Of course, this is nothing new. The State always rewrites rules that it finds inconvenient. This is the reason why the idea of a limited government is a fairytale.
Once in a while karma or the universe or the gods or whatever see fit to teach us a lesson. Take Howard Brookins Jr., a petty elected official in Chicago. He has been waging a verbal war against Chicago’s squirrel population:
Howard Brookins Jr. is the alderman for Chicago’s 21st ward, and one thing he isn’t a large fan of is the city’s “urban squirrels.” Brookins is known to speak out against the “aggresive” creatures for their destruction of the garbage bins around the city.
Tired on his blaspheming against their kind a self-radicalized extremist squirrel decided to take matters into his own hands:
Apparently the squirrels were not going to take that lying down, as WaPo reports.
While he was biking down the Cal-Sag Trail on the 13th of November, one squirrel ran out in front of him and wrapped itself in the spoke of Brookins bicycle. This caused Brookins to flip over his handlebars and land on his head, fracturing his skull, breaking his nose, and knocking out a few teeth.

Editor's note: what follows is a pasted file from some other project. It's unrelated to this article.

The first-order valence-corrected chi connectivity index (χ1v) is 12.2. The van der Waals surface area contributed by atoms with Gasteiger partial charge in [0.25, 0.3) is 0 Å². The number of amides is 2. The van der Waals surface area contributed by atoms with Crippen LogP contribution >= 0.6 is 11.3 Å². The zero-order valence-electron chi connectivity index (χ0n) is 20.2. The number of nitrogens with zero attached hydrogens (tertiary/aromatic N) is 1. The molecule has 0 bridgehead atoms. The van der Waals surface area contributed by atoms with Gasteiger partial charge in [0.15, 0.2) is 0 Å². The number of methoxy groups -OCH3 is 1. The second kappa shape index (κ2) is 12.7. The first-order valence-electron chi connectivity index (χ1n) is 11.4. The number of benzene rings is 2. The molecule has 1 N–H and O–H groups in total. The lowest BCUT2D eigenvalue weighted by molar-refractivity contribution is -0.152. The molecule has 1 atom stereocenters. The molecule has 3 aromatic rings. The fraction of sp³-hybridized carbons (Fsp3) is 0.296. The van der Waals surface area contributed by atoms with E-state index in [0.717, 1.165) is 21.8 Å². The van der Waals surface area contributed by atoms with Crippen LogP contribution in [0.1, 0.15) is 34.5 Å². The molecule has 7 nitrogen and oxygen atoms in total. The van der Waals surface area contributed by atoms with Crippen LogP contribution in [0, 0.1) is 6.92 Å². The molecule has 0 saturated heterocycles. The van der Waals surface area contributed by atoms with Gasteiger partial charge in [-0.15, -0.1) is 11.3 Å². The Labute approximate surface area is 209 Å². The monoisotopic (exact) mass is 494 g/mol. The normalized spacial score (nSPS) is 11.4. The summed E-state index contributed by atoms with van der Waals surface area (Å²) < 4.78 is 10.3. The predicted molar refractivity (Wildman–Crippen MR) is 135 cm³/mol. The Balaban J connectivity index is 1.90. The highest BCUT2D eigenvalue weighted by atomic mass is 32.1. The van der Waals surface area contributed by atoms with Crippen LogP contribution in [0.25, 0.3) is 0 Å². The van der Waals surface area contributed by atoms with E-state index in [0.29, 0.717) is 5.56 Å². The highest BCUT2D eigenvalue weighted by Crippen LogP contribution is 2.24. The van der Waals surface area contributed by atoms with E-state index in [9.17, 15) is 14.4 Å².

Today’s lesson is don’t be a politician. Animals won’t like you and they’ll go so far as to sacrifice themselves to strike against you.
I’m sorry to have to be the one to tell you this but the political process is not an effective means of changing the system. Welcome to the universe, it’s a harsh place that doesn’t care about your hopes and dreams.
Politicos mistakenly believe that if they can get the right person in the right office that the system can be changed for the better (here “better” means whatever political aspirations the politico has, not what is actually better by any sane definition). But it’s a naive belief. Politicians are only one layer in a multi-layer system that has been built up over the centuries to protect and expand the State.
Take something as simple as a sheriff’s office. You might think that electing the right sheriff will get all of the bad apples in that department fired. Were the sheriff the only layer of protection that could be the case but even a county sheriff’s office has multiple layers of protection that ensure the State’s expropriators are protected against the consequences of their actions:
A northern Minnesota sheriff’s office has been ordered by a labor arbitrator to reinstate a deputy back to the force after being fired for a 2015 DUI conviction, according to public records.